Eagle-eyed readers will have noticed the huge heat-pipes at the top of the card above the left hand fan, of the two PWM fans the Poseidon comes equipped with. It's also nice to see a back-plate to add rigidity and, unlike some cards we could mention, the name is facing the right way.
Power is supplied by the standard 8+6 arrangement that's nearly obligatory on high-end GPUs. Outputs are also an nVidia standard with two DVIs, an HDMI and a DisplayPort.
Those holes aren't just for show though...
The Poseidon's pièce de résistance is the inclusion of a water-channel that surrounds the vapour chamber above the GPU. By combining this with the industry standard G1/4" threaded fittings the Poseidon is capable of being run either as an air card or put into your water-loop without the need to void your warranty with a third-party waterblock, or even worry whether your PCB is a reference design or not.
ASUS ROG Poseidon GTX 780
Intel Core i7-3960X @ 4.6GHz
ASUS Rampage IV Extreme
Corsair Dominator Platinum
Corsair Neutron GTX
Windows 7 x64
XSPC RX360 Radiator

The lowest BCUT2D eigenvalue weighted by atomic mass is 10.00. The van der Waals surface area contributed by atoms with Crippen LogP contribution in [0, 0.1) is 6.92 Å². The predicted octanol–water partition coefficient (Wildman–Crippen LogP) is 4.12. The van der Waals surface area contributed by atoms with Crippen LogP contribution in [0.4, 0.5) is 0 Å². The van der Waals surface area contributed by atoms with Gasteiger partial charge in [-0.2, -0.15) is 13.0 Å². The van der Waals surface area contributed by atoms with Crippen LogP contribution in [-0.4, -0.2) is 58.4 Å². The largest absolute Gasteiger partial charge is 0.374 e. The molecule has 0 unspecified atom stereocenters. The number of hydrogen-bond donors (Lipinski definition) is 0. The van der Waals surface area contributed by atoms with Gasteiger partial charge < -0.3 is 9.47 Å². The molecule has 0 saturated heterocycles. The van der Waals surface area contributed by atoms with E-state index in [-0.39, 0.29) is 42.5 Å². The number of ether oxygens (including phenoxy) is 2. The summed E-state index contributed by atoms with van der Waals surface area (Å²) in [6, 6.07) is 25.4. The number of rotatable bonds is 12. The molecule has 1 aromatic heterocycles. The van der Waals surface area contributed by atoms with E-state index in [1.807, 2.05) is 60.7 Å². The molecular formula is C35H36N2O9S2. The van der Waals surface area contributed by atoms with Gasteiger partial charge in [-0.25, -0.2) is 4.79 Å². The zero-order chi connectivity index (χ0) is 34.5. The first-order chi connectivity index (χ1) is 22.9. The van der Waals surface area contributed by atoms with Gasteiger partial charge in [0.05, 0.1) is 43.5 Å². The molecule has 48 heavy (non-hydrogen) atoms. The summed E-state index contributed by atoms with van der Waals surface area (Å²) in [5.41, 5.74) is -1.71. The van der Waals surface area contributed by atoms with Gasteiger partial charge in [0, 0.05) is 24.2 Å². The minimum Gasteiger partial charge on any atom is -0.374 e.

XSPC Raystorm CPU Block
XSPC Bay Reservoir with D5 Pump
3x Corsair SP120 fans with FSR's fitted
It's worth noting that even with our 90° barbs, the Poseidon is still fairly wide when watercooled and thus you should make sure that you're not looking to fit it into a narrow chassis.
As always with some extra cooling it would be easy to imagine that there is a swathe of extra performance on tap, but as we know well the silicon lottery ensures that, barring some major cherry picking, you'll more than likely end up with a chip that performs much the same as any other.
So it is in some regard unsurprising that the Poseidon hits nearly 200MHz more than it comes out of the box. We'd expect nothing less from a ROG branded card. The primary function of the cooler though is to cool, as we'll see in our temperature graph.